Peter Rycart, 47, and his daughter, are running a '02 plate Mini Cooper automatic. They've had it for three years and want to sell it, to pay off the finance (about £4,500), and free up some cash. Peter is hoping to get around £5,500-£6,000, but still needs some wheels. However, they do not want to spend more than £2,000. Both of them really enjoy the Mini and wouldn't need much convincing to run it forever. What should they do?

A car for the head

Borrowing money to buy a car, even one you love, is flawed. Always better, in my opinion, to save up and own the car outright . It concentrates your mind when you buy a used car, plus if you borrow money and buy a car that's a nightmare you will be paying off the instalments for years.

My initial thought here then, is that because they like the Mini and have owned it for three years anyway they should keep it, pay off the loan, then run it until it drops. If this isn't an option for Peter, let's find a small automatic car that he can buy outright. When I think small car these days, especially one that is economical and reliable, it has to be the Toyota Yaris. Not the cheapest option, but for £2,000 Peter should just about be able to buy a 1.0 litre 1999 example. I found a V reg GLS with 69,000 miles on the clock, which was just a fraction over £2,000 at a dealer, so it would have a warranty. This is a three-door, like a Mini, and actually has a bit more usable space inside, so Peter could find it more practical. It won't be as nice to drive, though, or look as funky. Sadly that is the trade-off Peter and his daughter will have to make.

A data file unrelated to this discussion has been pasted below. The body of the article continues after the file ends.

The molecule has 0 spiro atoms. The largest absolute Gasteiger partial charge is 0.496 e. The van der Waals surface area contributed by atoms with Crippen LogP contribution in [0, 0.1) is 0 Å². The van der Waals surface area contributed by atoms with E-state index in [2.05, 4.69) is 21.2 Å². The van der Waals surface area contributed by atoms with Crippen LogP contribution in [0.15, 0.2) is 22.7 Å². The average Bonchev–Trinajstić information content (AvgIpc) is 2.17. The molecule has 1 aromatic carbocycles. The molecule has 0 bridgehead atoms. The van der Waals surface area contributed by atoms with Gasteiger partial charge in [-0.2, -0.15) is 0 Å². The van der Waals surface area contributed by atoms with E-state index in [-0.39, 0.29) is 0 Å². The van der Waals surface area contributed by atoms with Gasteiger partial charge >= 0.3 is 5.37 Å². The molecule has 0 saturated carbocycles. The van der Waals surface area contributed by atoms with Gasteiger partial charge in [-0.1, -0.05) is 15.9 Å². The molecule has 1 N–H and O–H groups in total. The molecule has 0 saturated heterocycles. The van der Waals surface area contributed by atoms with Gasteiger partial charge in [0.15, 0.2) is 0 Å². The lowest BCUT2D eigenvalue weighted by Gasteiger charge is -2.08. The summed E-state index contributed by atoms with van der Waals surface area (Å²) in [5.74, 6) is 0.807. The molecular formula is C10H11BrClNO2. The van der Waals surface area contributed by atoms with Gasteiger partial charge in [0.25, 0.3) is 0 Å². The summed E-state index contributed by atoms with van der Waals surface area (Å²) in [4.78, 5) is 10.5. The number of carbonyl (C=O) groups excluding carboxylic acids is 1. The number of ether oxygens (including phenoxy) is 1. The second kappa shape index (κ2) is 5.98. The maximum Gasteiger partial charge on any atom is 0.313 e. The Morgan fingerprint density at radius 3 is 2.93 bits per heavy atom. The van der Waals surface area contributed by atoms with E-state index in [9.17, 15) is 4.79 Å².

A car for the heart

It is very difficult to find a car that will match the fun of the Mini. However, I would suggest that the Renault Clio, pictured below, has the sort of character that Peter and his daughter might appreciate. It is not an outstanding vehicle in any one area, but overall it will do the job in a cheerful and cost-effective manner.

It would cost much less than a similar age Yaris. The 1.2 engine is quite efficient, officially returning 47mpg – though it will be a bit less for the automatic. Again, the Clio should be more practical than a Mini. Although the rear legroom is not huge, the boot is a decent size. The ride is reasonable and it feels very smooth out of town, so on the longer runs Peter should be very happy. The driving position is more of a challenge for some, causing problems to those who are on the tall side and it is essential that Peter and his daughter go for a decent test drive in one to check that they fit. I found a 2002 example, which had covered 74,000 miles, for exactly £2,000. It was in immaculate condition, with few owners, and had the Expression specification, with central locking, sunroof, electric windows, and a CD.

Looking to buy?

Please write to Car Choice, Features, Independent on Sunday, 2 Derry Street, London W8 5HF or email James Ruppert at carchoice@independent.co.uk, giving your age, address and phone number, details of the type of vehicle in which you are interested, and your budget.

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